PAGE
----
siRNA-mediated knockdown

RNA oligonucleotides directed against C/EBPβ (sense sequence: GCAATCGGTTTAAACATGGCT) and G0S2 (sense sequence: GCATCCACCAAAGGAGTTTGG) were purchased from GeneChem Co. Ltd. (Shanghai, China) to silence target proteins. A negative control siRNA was also purchased from GeneChem, which had no matches in the human genome. siRNA transfection to HepG2 cells was conducted using Lipofectamine 2000 (Invitrogen). HepG2 cells were seeded into six-well plates and allowed to culture overnight. The aforementioned siRNAs (2.5 μg) and 5 μL Lipofectamine 2000 Reagent were respectively diluted in 250 μL Opti-MEM Medium (Invitrogen) and incubated separately for 10 min at room temperature. After the 10-min incubation, equal volumes of diluted siRNA and Lipofectamine 2000 Reagent were mixed gently and incubated for 10 min at room temperature to form siRNA–lipid complexes. For transfection, the siRNA–lipid complexes were subsequently combined with HepG2 cells in six-well culture plates at 106 cells per well and incubated for 24 h. Knockdown efficiency of the siRNAs was determined by Western blotting. Transfected cells were treated with 200 μmol/L palmitate for 24 h before harvesting.

Oil Red O staining

HepG2 cells were grown on six-well plates, washed three times with phosphate-buffered saline, and fixed with 10% formaldehyde for 30 min at room temperature. The fixed cells were washed with deionized distilled water, dipped in 60% isopropanol for 3 min, stained with 2 mg/mL of Oil Red O staining solution (Sigma) for 60 min, and washed with deionized distilled water three times to remove unbound dye. Cell nuclei were counterstained with hematoxylin for 3 min and washed with deionized distilled water. Images were obtained using an Axiovert 40 CFL microscope (Olympus, Tokyo, Japan). After microscopic examination, the Oil-Red-O-based amount of triglyceride was quantified in each well. After washing and drying completely, 200 μL isopropanol extraction solution was added to each staining well and the mixtures were incubated for 10 min, followed by gentle vibration to release Oil Red O for 10 min at room temperature. The extracted dye was removed by gentle pipetting, and its absorbance was measured at 500 nm by microplate reader (Versamax; Molecular Devices, Sunnyvale, CA, United States). All tests were performed in triplicate.

Lipolysis measurement

Lipolysis was evaluated by measuring the amount of glycerol released into the medium. Aliquots of culture medium were centrifuged to remove debris, and directly subjected to glycerol measurement. The amounts of glycerol released were quantified using a glycerol quantification kit (Biovision Inc., Milpitas, CA, United States). Released glycerol was determined using an autoanalyzer (Cobas-Mira; Roche Diagnostics, Basel, Switzerland) to detect the absorbance at 550 nm. All samples were measured in duplicates.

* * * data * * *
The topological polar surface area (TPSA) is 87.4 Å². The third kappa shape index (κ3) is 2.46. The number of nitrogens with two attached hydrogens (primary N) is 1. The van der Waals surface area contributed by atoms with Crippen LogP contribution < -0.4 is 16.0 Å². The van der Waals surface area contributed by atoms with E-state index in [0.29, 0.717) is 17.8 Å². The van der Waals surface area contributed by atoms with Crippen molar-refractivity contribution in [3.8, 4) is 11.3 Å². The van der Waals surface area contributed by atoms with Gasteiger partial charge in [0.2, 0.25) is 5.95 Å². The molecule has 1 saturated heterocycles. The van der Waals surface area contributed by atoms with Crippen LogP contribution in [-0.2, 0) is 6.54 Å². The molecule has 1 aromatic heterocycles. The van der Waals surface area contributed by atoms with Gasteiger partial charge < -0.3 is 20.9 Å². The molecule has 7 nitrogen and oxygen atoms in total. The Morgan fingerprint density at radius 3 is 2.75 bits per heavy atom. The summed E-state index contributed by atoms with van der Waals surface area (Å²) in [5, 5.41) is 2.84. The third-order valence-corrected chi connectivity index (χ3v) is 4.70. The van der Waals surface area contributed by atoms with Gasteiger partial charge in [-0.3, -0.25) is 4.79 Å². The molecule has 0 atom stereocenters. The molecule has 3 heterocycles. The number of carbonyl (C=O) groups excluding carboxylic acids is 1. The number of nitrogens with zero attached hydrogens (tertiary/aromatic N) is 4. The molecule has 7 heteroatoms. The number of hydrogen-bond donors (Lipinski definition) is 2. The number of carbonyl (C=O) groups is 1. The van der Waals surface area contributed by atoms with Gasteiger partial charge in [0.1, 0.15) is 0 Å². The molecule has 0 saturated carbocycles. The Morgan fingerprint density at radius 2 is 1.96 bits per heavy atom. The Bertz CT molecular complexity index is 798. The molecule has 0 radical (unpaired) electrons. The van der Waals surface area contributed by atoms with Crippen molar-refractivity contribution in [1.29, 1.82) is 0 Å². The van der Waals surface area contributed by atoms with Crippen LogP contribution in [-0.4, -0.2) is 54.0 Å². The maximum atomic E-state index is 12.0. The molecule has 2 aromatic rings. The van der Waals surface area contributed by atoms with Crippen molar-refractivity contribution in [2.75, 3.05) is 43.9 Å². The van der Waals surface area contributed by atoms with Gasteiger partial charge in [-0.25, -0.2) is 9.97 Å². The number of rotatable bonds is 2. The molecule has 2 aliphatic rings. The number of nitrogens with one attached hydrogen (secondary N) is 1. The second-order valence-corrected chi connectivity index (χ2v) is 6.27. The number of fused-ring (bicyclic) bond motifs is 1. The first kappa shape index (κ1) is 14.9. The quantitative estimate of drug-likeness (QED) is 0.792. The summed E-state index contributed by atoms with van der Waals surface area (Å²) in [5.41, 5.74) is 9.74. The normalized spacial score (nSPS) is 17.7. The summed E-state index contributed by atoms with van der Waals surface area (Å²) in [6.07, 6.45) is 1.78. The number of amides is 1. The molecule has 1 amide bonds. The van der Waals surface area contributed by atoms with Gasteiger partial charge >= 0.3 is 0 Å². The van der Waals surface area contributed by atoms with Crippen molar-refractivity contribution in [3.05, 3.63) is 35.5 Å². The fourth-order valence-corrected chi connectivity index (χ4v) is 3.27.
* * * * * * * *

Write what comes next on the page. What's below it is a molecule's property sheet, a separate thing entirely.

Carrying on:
Statistical analysis

All experimental data were expressed as means ± SE. Statistical differences were evaluated by Student’s t test or one-way analysis of variance where appropriate using SPSS version 18.0 (SPSS, Chicago, IL, United States). Differences were considered as statistically significant when P values were < 0.05.

RESULTS
Palmitate induced lipid accumulation and suppressed lipolysis in HepG2 cells

HepG2 cells were incubated with increasing amounts of palmitate for 24 h, and lipid accumulation was examined by Oil Red O staining. Palmitate caused a dose-dependent increase in lipid accumulation in HepG2 cells (Figure 1A and B). HepG2 cells with palmitate also caused a dose-dependent decrease in lipolysis, demonstrated by reduced glycerol release into the medium (Figure 1C). Palmitate at 200 μmol/L, which represents a high physiological level of circulating palmitate in obesity[2], caused a significant increase in lipid accumulation and a significant decrease in lipolysis. Therefore, this concentration of palmitate was used in all the following siRNA knockdown experiments.

Figure 1
Figure 1 Palmitate-induced lipid accumulation and inhibition of lipolysis in HepG2 cells. A and B: Dose response of lipid accumulation induced by palmitate. HepG2 cells were treated with various concentrations of palmitate for 24 h, and (A) stained with Oil Red O to visualize the intracellular lipid contents (original magnification, × 100); B: Lipid accumulation was quantified by absorbance value of the extracted Oil Red O dye at 500 nm. At least three independent experiments were conducted for each measurement. Data are presented as means ± SE. aP < 0.05 vs untreated control. C: Dose response of inhibition of lipolysis induced by palmitate. HepG2 cells were treated with various concentrations of palmitate for 24 h, and lipolysis was assessed by glycerol release into the medium. At least three independent experiments were conducted for each measurement. Data are presented as means ± SE. aP < 0.05 vs untreated control.